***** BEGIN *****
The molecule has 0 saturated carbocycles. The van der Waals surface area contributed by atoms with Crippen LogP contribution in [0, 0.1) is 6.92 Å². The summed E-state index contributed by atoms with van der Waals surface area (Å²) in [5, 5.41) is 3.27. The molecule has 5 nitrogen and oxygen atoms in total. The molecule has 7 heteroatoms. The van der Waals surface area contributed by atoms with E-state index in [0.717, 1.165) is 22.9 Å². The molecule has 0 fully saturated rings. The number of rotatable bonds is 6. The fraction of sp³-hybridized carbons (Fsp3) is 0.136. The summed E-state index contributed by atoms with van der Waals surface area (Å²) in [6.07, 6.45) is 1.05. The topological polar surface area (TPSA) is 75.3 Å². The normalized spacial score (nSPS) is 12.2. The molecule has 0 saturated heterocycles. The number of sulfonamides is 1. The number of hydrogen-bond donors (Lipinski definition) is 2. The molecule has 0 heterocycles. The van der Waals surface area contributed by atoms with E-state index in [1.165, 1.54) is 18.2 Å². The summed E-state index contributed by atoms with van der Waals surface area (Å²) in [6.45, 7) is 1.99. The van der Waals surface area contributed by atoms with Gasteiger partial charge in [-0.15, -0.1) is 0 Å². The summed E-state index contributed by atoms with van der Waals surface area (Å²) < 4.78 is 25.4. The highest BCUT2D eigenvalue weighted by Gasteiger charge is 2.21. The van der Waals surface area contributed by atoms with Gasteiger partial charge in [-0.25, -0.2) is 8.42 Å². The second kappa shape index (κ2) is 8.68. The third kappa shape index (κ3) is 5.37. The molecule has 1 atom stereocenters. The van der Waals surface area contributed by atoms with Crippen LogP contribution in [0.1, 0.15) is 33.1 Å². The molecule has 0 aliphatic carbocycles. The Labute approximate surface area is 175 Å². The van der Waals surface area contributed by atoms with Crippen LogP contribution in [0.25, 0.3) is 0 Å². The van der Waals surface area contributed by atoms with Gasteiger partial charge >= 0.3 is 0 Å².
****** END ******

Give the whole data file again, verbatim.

The molecule has 0 saturated carbocycles. The van der Waals surface area contributed by atoms with Crippen LogP contribution in [0, 0.1) is 6.92 Å². The summed E-state index contributed by atoms with van der Waals surface area (Å²) in [5, 5.41) is 3.27. The molecule has 5 nitrogen and oxygen atoms in total. The molecule has 7 heteroatoms. The van der Waals surface area contributed by atoms with E-state index in [0.717, 1.165) is 22.9 Å². The molecule has 0 fully saturated rings. The number of rotatable bonds is 6. The fraction of sp³-hybridized carbons (Fsp3) is 0.136. The summed E-state index contributed by atoms with van der Waals surface area (Å²) in [6.07, 6.45) is 1.05. The topological polar surface area (TPSA) is 75.3 Å². The normalized spacial score (nSPS) is 12.2. The molecule has 0 saturated heterocycles. The number of sulfonamides is 1. The number of hydrogen-bond donors (Lipinski definition) is 2. The molecule has 0 heterocycles. The van der Waals surface area contributed by atoms with E-state index in [1.165, 1.54) is 18.2 Å². The summed E-state index contributed by atoms with van der Waals surface area (Å²) in [6.45, 7) is 1.99. The van der Waals surface area contributed by atoms with Gasteiger partial charge in [-0.15, -0.1) is 0 Å². The summed E-state index contributed by atoms with van der Waals surface area (Å²) < 4.78 is 25.4. The highest BCUT2D eigenvalue weighted by Gasteiger charge is 2.21. The van der Waals surface area contributed by atoms with Gasteiger partial charge in [-0.25, -0.2) is 8.42 Å². The second kappa shape index (κ2) is 8.68. The third kappa shape index (κ3) is 5.37. The molecule has 1 atom stereocenters. The van der Waals surface area contributed by atoms with Crippen LogP contribution in [0.1, 0.15) is 33.1 Å². The molecule has 0 aliphatic carbocycles. The Labute approximate surface area is 175 Å². The van der Waals surface area contributed by atoms with Crippen LogP contribution in [0.25, 0.3) is 0 Å². The van der Waals surface area contributed by atoms with Gasteiger partial charge >= 0.3 is 0 Å².